Courses

Across Europe university teachers use Inventing Europe in their classrooms. Feel welcome to join our teaching community. Below you find a wide range of courses. Our teachers explain how they employ(ed) our digital museum to reach their learning objectives. We hope that their experiences inspire you with creative, innovative, and interactive ideas for your own teaching.

Are you curious to learn more? Or do you want to establish joint cross-border assignments for your students together with one of our teachers in the future? Feel free to contact us, or email one of our teachers directly. 

Academic year 2014-2015

SEMESTER 2

Applied Ethnology 

  • Course description: This course for last year MA Ethnology students explores the practical application of ethnological knowledge for the interpretation of political, social and economic problems. The course deals with questions like: How did national and international politics construct material and immaterial heritage? And in what ways did national construction control communism?
  • Using Inventing Europe: Through Inventing Europe the students learn how to contextualize objects. The assignments focus on searching the stories behind the objects, and finding the logic behind the exhibit tours. At the end of the course the students presented their virtual tours related to the applied ethnology.
  • Teacher: Dr. Elitsa Stoilova, University of Plovdiv, Bulgaria – elitsastoilova@gmail.com

Inventing Europe: Economic and Technological Exchange in Modern Europe

  • Course description:   - 
  • Using Inventing Europe:  “I asked my students to create – as guest curators – a tour for the Inventing Europe website. My students were asked to explore the Making Europe book series and combine their research with the exploration of digital cultural heritage objects.”
  • Teacher: Prof. dr. Dagmara Jajesniak-Quast, European University Viadrina, Frankfurt, Germany - jajesniak-quast@europa-uni.de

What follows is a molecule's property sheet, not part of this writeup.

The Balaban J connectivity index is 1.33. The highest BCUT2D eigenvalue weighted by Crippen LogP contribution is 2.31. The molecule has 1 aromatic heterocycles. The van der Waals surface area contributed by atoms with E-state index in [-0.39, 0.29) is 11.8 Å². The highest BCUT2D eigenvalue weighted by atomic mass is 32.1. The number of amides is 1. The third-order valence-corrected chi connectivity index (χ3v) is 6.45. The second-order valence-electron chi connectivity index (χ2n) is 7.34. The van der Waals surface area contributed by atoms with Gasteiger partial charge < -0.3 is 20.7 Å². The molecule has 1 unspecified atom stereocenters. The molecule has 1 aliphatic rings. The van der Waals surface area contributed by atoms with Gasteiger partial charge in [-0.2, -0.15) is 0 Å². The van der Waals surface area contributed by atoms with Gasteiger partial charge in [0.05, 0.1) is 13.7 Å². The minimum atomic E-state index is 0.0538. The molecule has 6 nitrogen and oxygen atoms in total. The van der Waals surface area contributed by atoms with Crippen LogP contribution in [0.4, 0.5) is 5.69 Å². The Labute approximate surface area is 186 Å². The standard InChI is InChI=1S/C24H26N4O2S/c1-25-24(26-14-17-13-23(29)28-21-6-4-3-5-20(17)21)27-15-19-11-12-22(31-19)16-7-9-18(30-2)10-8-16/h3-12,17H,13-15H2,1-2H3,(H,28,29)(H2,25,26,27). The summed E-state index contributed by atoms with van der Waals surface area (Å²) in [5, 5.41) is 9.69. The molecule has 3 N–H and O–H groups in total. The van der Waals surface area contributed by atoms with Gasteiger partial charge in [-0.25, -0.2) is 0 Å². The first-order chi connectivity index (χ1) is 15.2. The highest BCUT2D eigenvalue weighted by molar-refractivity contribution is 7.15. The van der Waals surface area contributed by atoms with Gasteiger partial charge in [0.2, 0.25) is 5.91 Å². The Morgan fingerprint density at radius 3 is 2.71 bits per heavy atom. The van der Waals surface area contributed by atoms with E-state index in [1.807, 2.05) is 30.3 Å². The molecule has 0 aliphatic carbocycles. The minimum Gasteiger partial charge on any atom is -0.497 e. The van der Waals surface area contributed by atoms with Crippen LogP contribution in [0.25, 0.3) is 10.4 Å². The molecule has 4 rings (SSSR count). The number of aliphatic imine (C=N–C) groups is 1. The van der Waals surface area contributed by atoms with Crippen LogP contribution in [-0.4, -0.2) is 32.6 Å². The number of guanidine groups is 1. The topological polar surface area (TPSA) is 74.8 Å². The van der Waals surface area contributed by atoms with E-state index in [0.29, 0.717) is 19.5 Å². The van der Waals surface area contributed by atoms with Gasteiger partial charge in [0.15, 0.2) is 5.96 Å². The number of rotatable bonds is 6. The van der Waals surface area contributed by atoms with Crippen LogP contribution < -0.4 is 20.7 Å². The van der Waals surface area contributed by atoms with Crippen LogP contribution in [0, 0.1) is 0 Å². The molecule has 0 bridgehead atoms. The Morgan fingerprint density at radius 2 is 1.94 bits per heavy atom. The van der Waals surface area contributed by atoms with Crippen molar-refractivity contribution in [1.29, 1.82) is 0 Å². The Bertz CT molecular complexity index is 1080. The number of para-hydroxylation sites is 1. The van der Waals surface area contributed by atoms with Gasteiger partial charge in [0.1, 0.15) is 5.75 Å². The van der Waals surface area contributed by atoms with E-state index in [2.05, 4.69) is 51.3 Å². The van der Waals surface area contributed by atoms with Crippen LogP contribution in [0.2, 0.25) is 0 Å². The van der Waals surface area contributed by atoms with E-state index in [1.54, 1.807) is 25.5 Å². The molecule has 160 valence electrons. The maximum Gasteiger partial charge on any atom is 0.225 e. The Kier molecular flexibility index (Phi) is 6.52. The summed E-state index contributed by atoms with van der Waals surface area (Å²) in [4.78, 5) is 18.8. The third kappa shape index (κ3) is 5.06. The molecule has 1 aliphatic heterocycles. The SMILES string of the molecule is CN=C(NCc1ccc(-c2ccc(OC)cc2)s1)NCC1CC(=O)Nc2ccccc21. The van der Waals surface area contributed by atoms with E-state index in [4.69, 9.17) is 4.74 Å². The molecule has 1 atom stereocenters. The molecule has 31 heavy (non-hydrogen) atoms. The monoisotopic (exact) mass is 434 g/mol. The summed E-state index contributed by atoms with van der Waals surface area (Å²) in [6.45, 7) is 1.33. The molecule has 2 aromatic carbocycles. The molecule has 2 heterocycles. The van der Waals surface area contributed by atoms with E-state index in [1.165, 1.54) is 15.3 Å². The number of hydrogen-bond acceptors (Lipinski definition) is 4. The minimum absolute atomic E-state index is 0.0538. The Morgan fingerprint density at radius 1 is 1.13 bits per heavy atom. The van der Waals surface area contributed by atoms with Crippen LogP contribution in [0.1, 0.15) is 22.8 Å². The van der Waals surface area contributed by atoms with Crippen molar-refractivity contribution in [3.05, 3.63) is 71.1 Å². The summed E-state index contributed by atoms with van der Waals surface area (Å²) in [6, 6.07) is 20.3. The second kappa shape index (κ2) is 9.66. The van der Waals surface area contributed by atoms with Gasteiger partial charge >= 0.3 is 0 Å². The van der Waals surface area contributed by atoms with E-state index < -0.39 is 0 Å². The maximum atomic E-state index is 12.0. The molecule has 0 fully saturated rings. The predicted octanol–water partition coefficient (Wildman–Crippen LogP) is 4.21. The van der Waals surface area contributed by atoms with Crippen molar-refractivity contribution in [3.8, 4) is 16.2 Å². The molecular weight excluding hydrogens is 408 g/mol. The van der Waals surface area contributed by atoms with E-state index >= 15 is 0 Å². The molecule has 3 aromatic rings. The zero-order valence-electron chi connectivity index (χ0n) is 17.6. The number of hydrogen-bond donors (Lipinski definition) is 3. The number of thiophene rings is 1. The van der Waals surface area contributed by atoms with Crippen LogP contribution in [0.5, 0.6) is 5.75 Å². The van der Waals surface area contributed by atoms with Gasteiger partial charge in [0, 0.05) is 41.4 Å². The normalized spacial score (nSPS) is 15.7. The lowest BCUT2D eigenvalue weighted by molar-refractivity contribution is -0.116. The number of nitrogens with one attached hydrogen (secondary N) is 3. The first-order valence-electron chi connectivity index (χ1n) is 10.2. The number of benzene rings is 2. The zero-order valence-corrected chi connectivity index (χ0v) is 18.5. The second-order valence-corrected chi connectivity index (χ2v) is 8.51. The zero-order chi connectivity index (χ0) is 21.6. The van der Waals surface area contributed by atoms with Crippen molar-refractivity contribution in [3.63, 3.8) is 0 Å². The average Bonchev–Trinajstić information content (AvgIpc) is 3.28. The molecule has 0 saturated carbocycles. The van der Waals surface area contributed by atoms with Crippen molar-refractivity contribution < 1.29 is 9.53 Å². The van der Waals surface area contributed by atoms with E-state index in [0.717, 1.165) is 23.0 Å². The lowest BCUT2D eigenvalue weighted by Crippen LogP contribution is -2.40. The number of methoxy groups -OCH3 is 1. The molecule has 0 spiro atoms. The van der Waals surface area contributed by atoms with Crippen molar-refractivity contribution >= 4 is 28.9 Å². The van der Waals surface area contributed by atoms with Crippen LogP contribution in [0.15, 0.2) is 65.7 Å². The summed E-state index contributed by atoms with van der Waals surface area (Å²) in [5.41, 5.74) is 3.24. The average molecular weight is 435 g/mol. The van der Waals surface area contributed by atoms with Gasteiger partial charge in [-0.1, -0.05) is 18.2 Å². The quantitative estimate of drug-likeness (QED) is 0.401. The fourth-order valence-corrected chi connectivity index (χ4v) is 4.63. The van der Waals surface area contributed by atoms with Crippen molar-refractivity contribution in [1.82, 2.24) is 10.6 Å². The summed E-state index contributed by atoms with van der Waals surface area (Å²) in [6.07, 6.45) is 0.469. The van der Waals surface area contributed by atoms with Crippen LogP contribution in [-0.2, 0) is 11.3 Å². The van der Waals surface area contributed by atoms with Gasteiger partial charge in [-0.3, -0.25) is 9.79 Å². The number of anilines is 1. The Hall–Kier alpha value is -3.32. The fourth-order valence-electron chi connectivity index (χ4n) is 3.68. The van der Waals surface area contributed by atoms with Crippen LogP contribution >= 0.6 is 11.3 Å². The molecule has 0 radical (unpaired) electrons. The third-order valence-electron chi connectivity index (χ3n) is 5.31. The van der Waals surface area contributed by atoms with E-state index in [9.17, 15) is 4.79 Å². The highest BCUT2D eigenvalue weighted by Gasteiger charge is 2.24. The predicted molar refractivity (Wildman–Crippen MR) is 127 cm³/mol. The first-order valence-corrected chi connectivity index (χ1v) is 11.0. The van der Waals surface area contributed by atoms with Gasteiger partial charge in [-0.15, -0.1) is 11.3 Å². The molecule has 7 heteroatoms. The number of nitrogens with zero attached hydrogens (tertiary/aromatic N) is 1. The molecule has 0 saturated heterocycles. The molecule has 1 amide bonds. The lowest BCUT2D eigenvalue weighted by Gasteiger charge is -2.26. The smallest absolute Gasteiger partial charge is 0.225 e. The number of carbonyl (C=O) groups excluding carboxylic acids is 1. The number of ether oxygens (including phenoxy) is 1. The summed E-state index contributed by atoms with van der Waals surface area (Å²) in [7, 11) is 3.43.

History of Computing and Telecommunications

  • Course description:   This course deals with the history of computing and telecommunications. It is given to students from the Department of Computing and Telecommunications as well as, as an elective course, to students from the Department of History of Science and Philosophy
  • Using Inventing Europe:  “I invited my students to contribute (as a guest curator) a new tour to the ‘Inventing Europe: Digital Museum of European Science and Technology’  (http://www.inventingeurope.eu/tours/). The topic of the new tour had to be on the co-construction of users and computers through advertisements in Greece. The tours were to pay attention to the relationship between gender identities and computing parts. Based on the chapter from the dissertation by Hara Konsta that we discussed in class, I expected students to choose the advertisements that they would like to see included in this tour (choose 4 advertisements) and write an essay (in English or in Greek) that interprets them (no more than 400 words).”
  • Teacher: Dr. Aristotle Tympas, National and Kapodistrian University of Athens – tympas@phs.uoa.gr 

Economic Anthropology

  • Course description: This second year BA course in Ethnology and Social Anthropology explores the main areas of economic life – production, exchange and consumption – from an anthropological point of view. Apart from focusing on activities and practices related to the cycle of production of goods and services, the course pays attention to labor and how people think about labor in different societies.
  • Using Inventing Europe: “Along with the lectures this course offered seminars too. One of them discussed consumption in particular and it was exactly there where I used IE as an illustration of the consumption as a major part of daily life. I presented  the platform, explained its main objectives and we “went” through the “Daily Lives”- exhibition.”
  • Teacher: Dr. Dobrinka Parusheva, University of Plovdiv, Bulgaria – clio_dp@yahoo.co.uk

Introduction to the History of Technology

  • Course description:   BA course, a first year introductory course in ‘History of Technology: This is an introduction in history of technology from the Industrial Revolution to the late 20th century. The aim is to provide the students with an understanding of technology as social and political phenomenon.’
  • Using Inventing Europe: ”I have 115 students and in groups of four they have to use the museum and form their tour and then present it in the class and the final session. In the meantime based on the themes of the museum I am giving lectures. For example on the history of Energy Technologies and networks. Also we visit 3 local technology museums and the students will have to do some comparisons between the way history is presented in the real museum and in the virtual.”
  • Teacher: Dr. Stathis Arapostathis, National and Kapodistrian University of Athens – arapost@phs.uoa.gr

  SEMESTER 1

Cultural Heritage in a Virtual Environment

  • Course description: This Master course for Management of Cultural Heritage students explores the options of cultural heritage in the virtual environment. Students learn to think in new creative ways about possibilities which digitization and new technologies offer for cultural heritage in the contemporary world.